Is academic philosophy dead? Is philosophy itself dead? Is it even worth bothering about? Rep. Rick Santorum, R-PA, argued years ago that the study of welding would give you a bigger payoff in terms of earning power than the study of philosophy. A lot of political leaders, business executives and college administrators have endorsed that […]The survival and future of philosophy
Ibn Khaldun was a fourteenth century historiographer, sociologist, economist, and philosopher. Born in a turbulent time when the remnants of the Umayyad Caliphate in Iberia and North Africa were either collapsing or under extensive pressure internally and externally (corruption and European invasion and crusades), Ibn Khaldun set out to chronicle a sociology of the rise […]Ibn Khaldun and the Crisis of Modernity
Too bad we didn’t see it coming and we didn’t prepare ourselves. Little did we know that maybe current educational systems needed to change?
Teaching philosophy online to sophomores isn’t an easy task. Philosophy can’t be taught like any other applicable discipline with formulas.
Philosophy has no formulas.
Philosophy is a long process; hence it’s long term effect.
This characteristic to philosophy push people to ask this irrelevant question:
Is philosophy efficient?
My answer is:
No; it is productive!
This phrase is so common in the world of fitness and sports, when one is asked to establish the mind body connection to activate muscles or to fire the brain into activating some muscles in a specific exercise. Anyone who works out is familiar to this idea. However, the mind body connection or relationship is not new in philosophy; it is actually a very old dilemma that is found also in religions. Therefore what is the mind and what is the body? Is the mind inside the body or vice-versa? Are we made of both or are these two the same dimension? In this dialectic dissertation, two potential answers are found: dualism and monism. For the depth and complexity of this subject, the study will be developed through multiple posts.
Definitions and etymologies:
Before digging into dualism and monism, the everlasting starting point of any analysis must take into consideration etymologies and definitions of the two main concepts, the mind and the body, as in the spirit and the matter, to give a frame to our study. Here are the conceptual ramifications of each one:
Spirit → mind →consciousness
Matter → body → brain
At a first glance, these concepts appear to belong to different categories which will be shown later on in the common definitions. But, scientifically speaking and in certain philosophical schools, they are not as different as they may sound. We will start with matter then with spirit.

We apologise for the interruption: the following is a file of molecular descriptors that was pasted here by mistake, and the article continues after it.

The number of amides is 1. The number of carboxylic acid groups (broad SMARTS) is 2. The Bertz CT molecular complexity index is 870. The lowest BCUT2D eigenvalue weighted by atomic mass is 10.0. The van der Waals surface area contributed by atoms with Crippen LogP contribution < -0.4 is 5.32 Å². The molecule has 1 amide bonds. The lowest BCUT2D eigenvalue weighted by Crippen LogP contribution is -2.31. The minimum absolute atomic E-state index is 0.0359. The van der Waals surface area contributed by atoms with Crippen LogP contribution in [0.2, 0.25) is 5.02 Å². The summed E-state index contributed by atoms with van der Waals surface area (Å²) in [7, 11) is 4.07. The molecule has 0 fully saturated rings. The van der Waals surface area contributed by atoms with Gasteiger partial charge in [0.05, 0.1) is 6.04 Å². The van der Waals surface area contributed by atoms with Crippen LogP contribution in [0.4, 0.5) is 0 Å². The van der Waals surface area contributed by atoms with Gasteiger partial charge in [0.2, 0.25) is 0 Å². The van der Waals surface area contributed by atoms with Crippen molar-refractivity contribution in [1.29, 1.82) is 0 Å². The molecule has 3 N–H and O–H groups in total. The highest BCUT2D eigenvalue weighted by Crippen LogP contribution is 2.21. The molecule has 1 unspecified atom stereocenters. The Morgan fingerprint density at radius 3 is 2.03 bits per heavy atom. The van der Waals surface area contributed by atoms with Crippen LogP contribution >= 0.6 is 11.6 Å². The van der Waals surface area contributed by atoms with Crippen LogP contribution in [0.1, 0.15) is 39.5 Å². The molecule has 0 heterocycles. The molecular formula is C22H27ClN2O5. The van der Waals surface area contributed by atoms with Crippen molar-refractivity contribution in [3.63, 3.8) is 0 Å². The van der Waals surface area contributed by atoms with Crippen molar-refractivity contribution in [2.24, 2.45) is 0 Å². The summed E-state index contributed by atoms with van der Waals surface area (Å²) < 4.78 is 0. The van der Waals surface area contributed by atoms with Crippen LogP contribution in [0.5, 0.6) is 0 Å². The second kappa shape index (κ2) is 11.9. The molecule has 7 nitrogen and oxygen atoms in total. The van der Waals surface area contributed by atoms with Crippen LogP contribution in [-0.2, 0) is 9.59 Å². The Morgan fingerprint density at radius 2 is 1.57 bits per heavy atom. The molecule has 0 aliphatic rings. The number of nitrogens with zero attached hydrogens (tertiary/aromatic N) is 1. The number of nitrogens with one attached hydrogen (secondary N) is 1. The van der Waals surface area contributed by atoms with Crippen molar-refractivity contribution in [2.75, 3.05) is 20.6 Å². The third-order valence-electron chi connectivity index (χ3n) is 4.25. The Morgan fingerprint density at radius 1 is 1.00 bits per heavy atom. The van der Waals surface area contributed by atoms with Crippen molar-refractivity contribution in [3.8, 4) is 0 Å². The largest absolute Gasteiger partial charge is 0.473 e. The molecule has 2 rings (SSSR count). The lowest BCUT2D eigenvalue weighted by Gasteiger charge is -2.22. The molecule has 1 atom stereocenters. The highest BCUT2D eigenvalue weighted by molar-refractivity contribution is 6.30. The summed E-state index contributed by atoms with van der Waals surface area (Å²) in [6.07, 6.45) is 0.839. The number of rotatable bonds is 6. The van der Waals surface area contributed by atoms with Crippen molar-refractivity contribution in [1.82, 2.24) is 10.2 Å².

Matter is a physical substance in general, as distinct from mind and spirit; (in physics) that which occupies space and possesses rest mass, especially as distinct from energy. Albert Einstein proposed a definition of the matter that was, and maybe still, confusing to the non-specialists: matter is energy, better known in his formula E=mc2 where E is energy, m is mass, and c is the speed of light. This new definition of the matter transformed the latter into a non-perceptible phenomenon. Put is simply, matter is for the common people what is tangible or perceptible with a form, dimensions and content. For physics since the 20th century, it is energy for Einstein and a complete uncertainty of movements in quantum physics. In both definitions, there is no mention of the spirit.
To make things more complicated, some ancient and current tribes believe that matter is animated by a spirit; a belief better known as animism.
So, as one can see, the problematic concept is spirit.
The body is made of matter, of physical interacting substances that can form an organism or a structure of organs. In a living body, organs are made of tissues and cells where each cell is subdivided and has a certain function. That’s why the body functions as a whole.
The spirit has many definitions but to this study, the main one will be retained. The spirit is the non-physical part of a person which is the seat of emotions and character, known as the soul.
Spirit comes also from the Latin word anima, which is the principle of animation. As aforementioned, some people believe that nature is animated, that means has a spirit as spiritus, breath (the word animal comes from anima). Aristotle believed that animals had a spirit. Of course, later on spirit as a concept will have a different meaning.
The mind is the invisible and non-perceptible element of a person that enables them to be aware of the world and their experiences, to think, and to feel; the faculty of consciousness and thought. The correlation between mind and thought can be seen in the origin of the word:
Old English gemynd ‘memory, thought’, of Germanic origin, from an Indo-European root meaning ‘revolve in the mind, think’, shared by Sanskrit manas and Latin mens ‘mind’.
Therefore the concepts of mind and consciousness are synonyms.